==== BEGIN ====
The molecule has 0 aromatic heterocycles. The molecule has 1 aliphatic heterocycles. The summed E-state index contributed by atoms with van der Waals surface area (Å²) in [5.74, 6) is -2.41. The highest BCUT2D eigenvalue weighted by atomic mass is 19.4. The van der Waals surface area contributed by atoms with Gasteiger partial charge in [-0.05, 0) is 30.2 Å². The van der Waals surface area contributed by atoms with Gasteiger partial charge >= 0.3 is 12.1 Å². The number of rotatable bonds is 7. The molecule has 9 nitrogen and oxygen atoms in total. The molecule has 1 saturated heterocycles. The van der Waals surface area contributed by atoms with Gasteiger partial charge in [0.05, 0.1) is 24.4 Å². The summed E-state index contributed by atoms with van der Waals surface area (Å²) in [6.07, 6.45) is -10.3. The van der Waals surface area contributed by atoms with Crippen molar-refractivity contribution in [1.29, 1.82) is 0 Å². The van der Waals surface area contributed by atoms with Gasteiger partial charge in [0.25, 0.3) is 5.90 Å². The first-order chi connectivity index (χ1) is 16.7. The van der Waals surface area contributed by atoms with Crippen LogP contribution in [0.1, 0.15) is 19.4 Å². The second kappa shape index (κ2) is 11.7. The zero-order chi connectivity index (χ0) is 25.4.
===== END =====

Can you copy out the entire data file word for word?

The molecule has 0 aromatic heterocycles. The molecule has 1 aliphatic heterocycles. The summed E-state index contributed by atoms with van der Waals surface area (Å²) in [5.74, 6) is -2.41. The highest BCUT2D eigenvalue weighted by atomic mass is 19.4. The van der Waals surface area contributed by atoms with Gasteiger partial charge in [-0.05, 0) is 30.2 Å². The van der Waals surface area contributed by atoms with Gasteiger partial charge >= 0.3 is 12.1 Å². The number of rotatable bonds is 7. The molecule has 9 nitrogen and oxygen atoms in total. The molecule has 1 saturated heterocycles. The van der Waals surface area contributed by atoms with Gasteiger partial charge in [0.05, 0.1) is 24.4 Å². The summed E-state index contributed by atoms with van der Waals surface area (Å²) in [6.07, 6.45) is -10.3. The van der Waals surface area contributed by atoms with Crippen molar-refractivity contribution in [1.29, 1.82) is 0 Å². The van der Waals surface area contributed by atoms with Gasteiger partial charge in [0.25, 0.3) is 5.90 Å². The first-order chi connectivity index (χ1) is 16.7. The van der Waals surface area contributed by atoms with Crippen LogP contribution in [0.1, 0.15) is 19.4 Å². The second kappa shape index (κ2) is 11.7. The zero-order chi connectivity index (χ0) is 25.4.